Winter Olympians Dead to Us

Winter Olympians Dead to Us – Image 1

by Ross Snow

After winning over the hearts of millions of Americans just two years ago, the 2010 Winter Olympians now merit not even a passing thought in the nation's consciousness.

"I honestly can't even remember anyone else besides Shaun White," said one American fan at the London Summer Games. "I know there's that one ice skater guy from the Subway commercials and then I think there was some skiing girl? Or was that snowshoes? Is snowshoeing a winter sport? Ah, who cares."

Experts say such a phenomena occurs once every two years, usually prompted by the beginning of a new Olympic season. Or simply because the day after the Winter Olympics always comes and everyone moves on.

"The public can only soak in so many storylines," said TV analyst Dave Jennings. "What with Phelps, Bolt and the U.S. gymnasts, the public doesn't have the mental capacity to store memories of Winter Olympians past. It's strange, because just two years ago, I was so invested in all the Olympians, especially with that flamboyant figure skater, Johnny Weir. But nowadays, I had to actually Google 'flamboyant figure skater' to even come up with his name."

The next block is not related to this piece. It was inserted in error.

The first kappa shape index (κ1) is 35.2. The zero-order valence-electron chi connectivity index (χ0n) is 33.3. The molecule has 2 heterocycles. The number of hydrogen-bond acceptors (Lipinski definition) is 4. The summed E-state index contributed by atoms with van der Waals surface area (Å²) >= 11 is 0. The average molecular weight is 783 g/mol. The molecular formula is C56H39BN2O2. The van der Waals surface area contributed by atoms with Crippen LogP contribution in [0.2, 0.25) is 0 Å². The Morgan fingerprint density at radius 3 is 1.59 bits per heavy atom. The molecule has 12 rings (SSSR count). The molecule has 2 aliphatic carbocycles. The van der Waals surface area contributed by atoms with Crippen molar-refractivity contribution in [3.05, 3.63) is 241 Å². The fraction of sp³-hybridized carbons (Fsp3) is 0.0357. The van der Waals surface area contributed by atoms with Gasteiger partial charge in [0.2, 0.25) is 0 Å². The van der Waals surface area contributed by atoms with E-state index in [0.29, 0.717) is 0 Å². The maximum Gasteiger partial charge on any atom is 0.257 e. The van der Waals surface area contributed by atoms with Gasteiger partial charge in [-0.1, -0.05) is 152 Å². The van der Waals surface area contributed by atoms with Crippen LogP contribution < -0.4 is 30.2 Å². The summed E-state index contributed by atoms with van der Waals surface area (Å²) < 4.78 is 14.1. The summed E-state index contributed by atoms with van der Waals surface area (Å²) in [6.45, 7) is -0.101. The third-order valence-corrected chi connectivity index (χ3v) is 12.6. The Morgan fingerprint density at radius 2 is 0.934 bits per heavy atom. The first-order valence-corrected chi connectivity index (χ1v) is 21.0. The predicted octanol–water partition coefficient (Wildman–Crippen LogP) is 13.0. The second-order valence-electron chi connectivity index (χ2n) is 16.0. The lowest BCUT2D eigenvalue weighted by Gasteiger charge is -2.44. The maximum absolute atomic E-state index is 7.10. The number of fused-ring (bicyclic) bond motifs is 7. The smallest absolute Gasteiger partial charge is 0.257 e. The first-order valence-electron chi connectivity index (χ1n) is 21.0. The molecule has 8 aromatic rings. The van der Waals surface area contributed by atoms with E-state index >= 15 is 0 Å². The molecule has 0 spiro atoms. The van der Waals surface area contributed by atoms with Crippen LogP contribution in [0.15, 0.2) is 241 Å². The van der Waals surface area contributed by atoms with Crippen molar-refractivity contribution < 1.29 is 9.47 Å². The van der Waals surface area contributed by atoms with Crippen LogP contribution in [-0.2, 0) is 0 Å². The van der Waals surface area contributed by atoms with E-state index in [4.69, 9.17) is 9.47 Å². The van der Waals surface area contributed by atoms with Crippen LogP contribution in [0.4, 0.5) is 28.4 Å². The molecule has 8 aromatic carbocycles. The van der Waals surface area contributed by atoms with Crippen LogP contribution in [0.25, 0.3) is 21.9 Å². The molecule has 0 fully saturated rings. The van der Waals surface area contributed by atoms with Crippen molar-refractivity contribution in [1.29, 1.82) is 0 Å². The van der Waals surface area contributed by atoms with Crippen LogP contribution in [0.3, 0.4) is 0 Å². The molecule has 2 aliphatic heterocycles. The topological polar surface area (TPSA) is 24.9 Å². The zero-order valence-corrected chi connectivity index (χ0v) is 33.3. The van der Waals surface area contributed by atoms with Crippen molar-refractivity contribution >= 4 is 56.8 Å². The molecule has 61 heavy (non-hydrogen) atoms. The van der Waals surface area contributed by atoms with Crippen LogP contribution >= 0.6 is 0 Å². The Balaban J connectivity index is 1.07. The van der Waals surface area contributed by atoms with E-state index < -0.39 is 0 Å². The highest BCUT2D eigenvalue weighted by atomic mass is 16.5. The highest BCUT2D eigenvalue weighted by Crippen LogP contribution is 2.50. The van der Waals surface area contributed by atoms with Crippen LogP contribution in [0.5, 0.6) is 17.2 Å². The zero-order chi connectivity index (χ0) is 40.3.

There has been speculation as to which current Olympian's storyline will most likely be forgotten come next Winter Olympics. While there has been some debate, the consensus seems to be Ryan Lochte, or as he will most likely be known in 2014: "That douchey swimmer guy."

Meanwhile, there are several 2014 Winter Olympians who Americans currently can't recognize — despite possibly being neighbors or co-workers — that will briefly become national heroes in 18 months in Sochi, Russia.

"Thousands of American parents will be inspired to name their children after these future heroes — who are possibly named Steve or Braxton or Michelle or Kylie or something," said Jennings. "Who knows. I guess we'll find out."